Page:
4. Oh, for god’s sake, “Carl”. Would you stop lighting your hair on fire?

    Based on the “partial transcript” from Issa’s committee, Chao didn’t know about a Sept. 3 memo on website problems identified by another official at the Centers for Medicare and Medicaid Services. Confronted with the document, the partial transcript shows Chao saying, “I just want to say that I haven’t seen this before.”

    The CBS report sounds troubling, right? Probably, at least until one picks up the phone to ask Democrats on the committee whether the CBS report is accurate.

    I talked to a Democratic staffer this morning about the partial transcript and the aide said Issa’s staff “basically sandbagged this witness with a document he had never seen before and then failed to inform him that it has nothing to do with parts of the website that launched on October 1. In fact, it relates to a function of the website that is not currently active and won’t be until the spring of 2014. Rather than seeking out the truth, this press release tries to scare the public by capitalizing on confusion caused by the Chairman’s own staff.”

    Oh. So, when Republicans and CBS suggest the project manager in charge of building the federal health care website was apparently kept in the dark about serious failures in the website’s security, they’re leaving out pretty much every relevant detail that points in a more accurate direction.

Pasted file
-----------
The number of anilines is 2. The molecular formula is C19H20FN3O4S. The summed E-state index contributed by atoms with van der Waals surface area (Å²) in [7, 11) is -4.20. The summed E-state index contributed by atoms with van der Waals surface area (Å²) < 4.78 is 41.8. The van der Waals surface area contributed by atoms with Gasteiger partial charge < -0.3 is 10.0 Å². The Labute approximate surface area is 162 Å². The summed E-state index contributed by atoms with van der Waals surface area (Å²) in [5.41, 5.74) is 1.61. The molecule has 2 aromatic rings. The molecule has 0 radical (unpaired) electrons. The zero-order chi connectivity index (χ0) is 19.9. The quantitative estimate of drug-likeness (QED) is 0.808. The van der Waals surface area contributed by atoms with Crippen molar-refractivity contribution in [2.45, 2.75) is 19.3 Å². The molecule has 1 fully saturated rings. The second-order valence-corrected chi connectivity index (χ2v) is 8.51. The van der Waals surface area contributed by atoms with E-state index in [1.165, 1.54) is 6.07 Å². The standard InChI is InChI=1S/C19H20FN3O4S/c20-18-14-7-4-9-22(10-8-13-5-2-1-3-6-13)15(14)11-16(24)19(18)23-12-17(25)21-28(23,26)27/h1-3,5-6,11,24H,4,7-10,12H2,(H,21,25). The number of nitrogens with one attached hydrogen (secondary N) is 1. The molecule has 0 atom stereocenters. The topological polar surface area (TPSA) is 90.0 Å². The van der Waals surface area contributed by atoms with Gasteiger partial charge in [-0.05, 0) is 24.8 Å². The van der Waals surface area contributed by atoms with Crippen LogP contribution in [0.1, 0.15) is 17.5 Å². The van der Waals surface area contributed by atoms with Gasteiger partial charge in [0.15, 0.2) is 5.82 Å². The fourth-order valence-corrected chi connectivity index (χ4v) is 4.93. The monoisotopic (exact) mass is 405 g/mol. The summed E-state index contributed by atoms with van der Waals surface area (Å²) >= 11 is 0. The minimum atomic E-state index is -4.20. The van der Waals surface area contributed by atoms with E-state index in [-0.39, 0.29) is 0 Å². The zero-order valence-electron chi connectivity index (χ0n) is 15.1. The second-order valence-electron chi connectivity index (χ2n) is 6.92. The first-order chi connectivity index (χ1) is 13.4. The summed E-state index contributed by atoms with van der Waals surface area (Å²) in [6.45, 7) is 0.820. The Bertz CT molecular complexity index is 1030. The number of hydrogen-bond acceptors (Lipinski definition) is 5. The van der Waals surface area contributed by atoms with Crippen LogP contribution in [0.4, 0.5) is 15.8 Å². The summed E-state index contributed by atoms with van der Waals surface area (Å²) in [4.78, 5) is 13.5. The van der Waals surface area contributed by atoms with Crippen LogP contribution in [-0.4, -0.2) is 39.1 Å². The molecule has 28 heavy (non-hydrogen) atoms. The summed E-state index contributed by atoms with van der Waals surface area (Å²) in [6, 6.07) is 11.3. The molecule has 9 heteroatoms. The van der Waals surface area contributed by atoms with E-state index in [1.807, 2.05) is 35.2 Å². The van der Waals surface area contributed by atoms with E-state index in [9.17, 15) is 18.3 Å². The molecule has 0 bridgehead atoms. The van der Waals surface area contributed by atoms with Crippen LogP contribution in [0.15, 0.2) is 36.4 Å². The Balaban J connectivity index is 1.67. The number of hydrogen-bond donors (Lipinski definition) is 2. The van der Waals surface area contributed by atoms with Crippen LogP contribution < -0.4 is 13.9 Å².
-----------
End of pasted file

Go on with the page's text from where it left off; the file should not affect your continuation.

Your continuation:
Emphasis mine and h/t to Steve Benen. Get a fucking clue, Carl.


  5. The Democratic staffer added that even when this part of the website is active, it “will not submit or share personally identifiable information,” but rather, will only include “insurance information plan data.”

    Let’s say this again: beware of partial transcripts from Issa’s office. They keep pulling this trick; there’s no reason anyone should keep falling for it.


  6. Bill Clinton is being helpful to the administration again:

    “Bill Clinton: Health Care Law Should Be Changed To Allow People To Keep Their Plans
    The Huffington Post | By Luke Johnson Posted: 11/12/2013 10:48 am EST

    Former President Bill Clinton said Tuesday that the health care law should be changed if necessary to allow people to keep their health care plans that have been cancelled as a result of the implementation of Obamacare.

    “I personally believe, even if it takes changing the law, the president should honor the commitment the federal government made to those people and let them keep what they got,” Clinton told OZY TV. ”

    Give the Big Dog his due, he knows which way the political winds are blowing.


  7. “So, jnc, try to keep the bank-bashing to a minimum until I can provide a proper defense.”

    Duly noted. Unless another scandal breaks that’s larger in scope than LIBOR, I’ll let you enjoy your golfing.

    Don’t forget to get some BBQ while you are there.


  8. “markinaustin, on November 12, 2013 at 9:47 am said:

    AFAIK it remains utterly failed.”

    Reporting in the NYT indicates they are working on Plan B now to bypass the portal and allow insurers to enroll directly.


  9. This should be good:

    “For de Blasio, Contract Talks Offer Problem
    Published: November 11, 2013